Monday, July 13, 2009

A very rough guide to Calvin's theology: Church

The fourth and final Book of the Institutes is devoted to The Holy Catholic Church. John Calvin was profoundly interested in church life. He worked tirelessly to reform the church in Geneva, seeking to establish the work on a more biblical pattern. He reformed her structure and worship in accordance with Biblical teaching. According to Calvin, a true church is defined by gospel preaching, the right administration of the sacraments, and loving discipline of the membership. Church members are to be born again people, visible saints, who exercise their gifts for the good of the body of Christ. The Reformation gave emphasis to the preaching of the Word as the means by which sinners are saved and the people of God built up as a kingdom of priests. But Calvin was realistic enough not to expect perfection in the visible church, which he distinguished from the invisible church, comprising of all God's elect.

Under the heading of the Church, I also want to say something concerning Calvin's thinking on Baptism and the Lord's Supper. The Reformer disliked Luther's teaching on the Lord’ Supper. Luther argued that in being glorified, the humanity of Christ took on the property of omnipresence. Because of that his flesh can be with and under the bread and wine at the Supper. For Calvin, this view displayed a terrible misunderstanding of the communion of attributes in the Person of Christ, and compromised the reality of our Lord's continued incarnate life. But he also disagreed with Zwingli's doctrine, which made the Lord's Supper little more than a trip down memory lane. Calvin proposed that Christ is present at the Table by his Spirit. The Spirit compresses the distance between the believer and the flesh of the ascended Christ as we feed upon him by faith at the Lord's Supper.

Calvin believed that the children of believers as well as adult converts should be baptised. This is one area where we Calvinistic Baptist disagree with the great man. The New Testament everywhere insists that baptism follows faith. The children of believers are to be treasured and brought up in the nurture and admonition of the Lord. But they are not to be baptised until they come to believe in Christ for themselves.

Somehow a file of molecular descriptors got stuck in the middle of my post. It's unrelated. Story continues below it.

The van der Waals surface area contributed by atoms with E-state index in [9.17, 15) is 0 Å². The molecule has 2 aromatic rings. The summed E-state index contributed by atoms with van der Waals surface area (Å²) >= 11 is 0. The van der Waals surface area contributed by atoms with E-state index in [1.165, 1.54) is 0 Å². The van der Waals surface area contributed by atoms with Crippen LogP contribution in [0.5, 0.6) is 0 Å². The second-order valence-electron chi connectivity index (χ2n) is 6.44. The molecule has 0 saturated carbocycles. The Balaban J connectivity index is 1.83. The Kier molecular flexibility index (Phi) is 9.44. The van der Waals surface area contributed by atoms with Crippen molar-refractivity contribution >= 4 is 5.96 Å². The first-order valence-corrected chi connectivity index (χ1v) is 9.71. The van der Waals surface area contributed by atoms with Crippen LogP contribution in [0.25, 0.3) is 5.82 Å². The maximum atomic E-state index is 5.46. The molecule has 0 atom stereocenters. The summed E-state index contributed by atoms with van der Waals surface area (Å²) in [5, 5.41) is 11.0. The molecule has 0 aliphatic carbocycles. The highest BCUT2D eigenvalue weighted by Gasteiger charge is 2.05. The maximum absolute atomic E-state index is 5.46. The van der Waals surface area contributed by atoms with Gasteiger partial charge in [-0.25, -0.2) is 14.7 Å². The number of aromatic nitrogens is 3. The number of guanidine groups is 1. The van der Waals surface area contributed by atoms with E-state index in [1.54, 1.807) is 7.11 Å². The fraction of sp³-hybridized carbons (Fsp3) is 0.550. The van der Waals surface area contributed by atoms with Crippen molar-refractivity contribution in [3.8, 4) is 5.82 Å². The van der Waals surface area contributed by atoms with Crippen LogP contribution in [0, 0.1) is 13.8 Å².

What of the relation between Church and Society? Calvin believed that it was the duty of the civil magistrate to uphold both tables of the law. It was this idea got Calvin into trouble in the Servetus case. Servetus was an anti-trinitarian heretic, who was arrested on visiting Geneva. He was sentenced to be burnt at the stake by the Genevan authorities. Calvin asked that he should be executed more humanely. But he nevertheless consented to the judicial killing of Servetus for the 'crime' of heresy. We should not try to exonerate Calvin for his role in this affair. He was a man of his time, yes. But his knowledge of the gospel of Jesus should have taught him better. This sorry episode reminds us that even our heroes have their blind spots. The powers of the state should not be used to suppress heresy. The church's weapon against false teaching is the sword of the Spirit. We must be willing to suffer and die for the truth, but never kill for it.

2 comments:

matt bownds said...

Guy, just wanted to thank you for this series of 'very rough guide' posts. I'm enjoying and benefitting very much and finding it just slightly easier than re-reading the Institutes myself!

Exiled Preacher said...

Thanks Matt, but I'm afraid there's no substitute for the real thing. My blagger's guide will only get you so far.